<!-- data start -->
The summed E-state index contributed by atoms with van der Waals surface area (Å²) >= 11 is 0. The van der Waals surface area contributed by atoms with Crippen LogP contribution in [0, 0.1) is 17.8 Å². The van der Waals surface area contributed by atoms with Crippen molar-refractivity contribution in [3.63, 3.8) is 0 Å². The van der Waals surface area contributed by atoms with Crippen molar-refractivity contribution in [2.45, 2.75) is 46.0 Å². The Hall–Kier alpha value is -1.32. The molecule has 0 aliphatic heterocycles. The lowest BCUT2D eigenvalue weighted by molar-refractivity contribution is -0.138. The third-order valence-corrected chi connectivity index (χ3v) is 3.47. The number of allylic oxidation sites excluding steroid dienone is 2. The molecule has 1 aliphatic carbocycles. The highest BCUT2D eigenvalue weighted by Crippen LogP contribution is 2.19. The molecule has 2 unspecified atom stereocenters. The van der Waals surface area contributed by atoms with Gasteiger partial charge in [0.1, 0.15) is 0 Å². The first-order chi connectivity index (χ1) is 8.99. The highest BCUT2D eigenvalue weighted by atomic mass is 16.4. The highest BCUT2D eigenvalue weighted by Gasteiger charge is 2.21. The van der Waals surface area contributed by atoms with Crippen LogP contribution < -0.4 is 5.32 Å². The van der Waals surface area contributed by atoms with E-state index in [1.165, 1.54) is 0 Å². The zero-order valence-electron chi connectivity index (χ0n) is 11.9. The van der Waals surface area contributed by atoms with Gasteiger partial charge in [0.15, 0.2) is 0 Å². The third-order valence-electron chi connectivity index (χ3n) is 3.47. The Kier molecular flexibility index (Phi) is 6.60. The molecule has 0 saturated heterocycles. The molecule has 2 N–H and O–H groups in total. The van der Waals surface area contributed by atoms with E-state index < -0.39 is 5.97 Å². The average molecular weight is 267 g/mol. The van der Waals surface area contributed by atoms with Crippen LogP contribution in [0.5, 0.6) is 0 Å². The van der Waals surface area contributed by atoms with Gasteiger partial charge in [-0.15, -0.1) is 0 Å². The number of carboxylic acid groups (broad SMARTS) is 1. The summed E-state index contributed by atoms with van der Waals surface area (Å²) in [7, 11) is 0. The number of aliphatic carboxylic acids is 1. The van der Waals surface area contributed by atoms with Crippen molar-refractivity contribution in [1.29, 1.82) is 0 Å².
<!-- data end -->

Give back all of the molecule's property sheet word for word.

The summed E-state index contributed by atoms with van der Waals surface area (Å²) >= 11 is 0. The van der Waals surface area contributed by atoms with Crippen LogP contribution in [0, 0.1) is 17.8 Å². The van der Waals surface area contributed by atoms with Crippen molar-refractivity contribution in [3.63, 3.8) is 0 Å². The van der Waals surface area contributed by atoms with Crippen molar-refractivity contribution in [2.45, 2.75) is 46.0 Å². The Hall–Kier alpha value is -1.32. The molecule has 0 aliphatic heterocycles. The lowest BCUT2D eigenvalue weighted by molar-refractivity contribution is -0.138. The third-order valence-corrected chi connectivity index (χ3v) is 3.47. The number of allylic oxidation sites excluding steroid dienone is 2. The molecule has 1 aliphatic carbocycles. The highest BCUT2D eigenvalue weighted by Crippen LogP contribution is 2.19. The molecule has 2 unspecified atom stereocenters. The van der Waals surface area contributed by atoms with Gasteiger partial charge in [0.1, 0.15) is 0 Å². The first-order chi connectivity index (χ1) is 8.99. The highest BCUT2D eigenvalue weighted by atomic mass is 16.4. The highest BCUT2D eigenvalue weighted by Gasteiger charge is 2.21. The van der Waals surface area contributed by atoms with Crippen LogP contribution < -0.4 is 5.32 Å². The van der Waals surface area contributed by atoms with E-state index in [1.165, 1.54) is 0 Å². The zero-order valence-electron chi connectivity index (χ0n) is 11.9. The van der Waals surface area contributed by atoms with Gasteiger partial charge in [0.15, 0.2) is 0 Å². The third-order valence-electron chi connectivity index (χ3n) is 3.47. The Kier molecular flexibility index (Phi) is 6.60. The molecule has 0 saturated heterocycles. The molecule has 2 N–H and O–H groups in total. The van der Waals surface area contributed by atoms with E-state index < -0.39 is 5.97 Å². The average molecular weight is 267 g/mol. The van der Waals surface area contributed by atoms with Crippen LogP contribution in [0.5, 0.6) is 0 Å². The van der Waals surface area contributed by atoms with Gasteiger partial charge in [-0.15, -0.1) is 0 Å². The number of carboxylic acid groups (broad SMARTS) is 1. The summed E-state index contributed by atoms with van der Waals surface area (Å²) in [7, 11) is 0. The number of aliphatic carboxylic acids is 1. The van der Waals surface area contributed by atoms with Crippen molar-refractivity contribution in [1.29, 1.82) is 0 Å².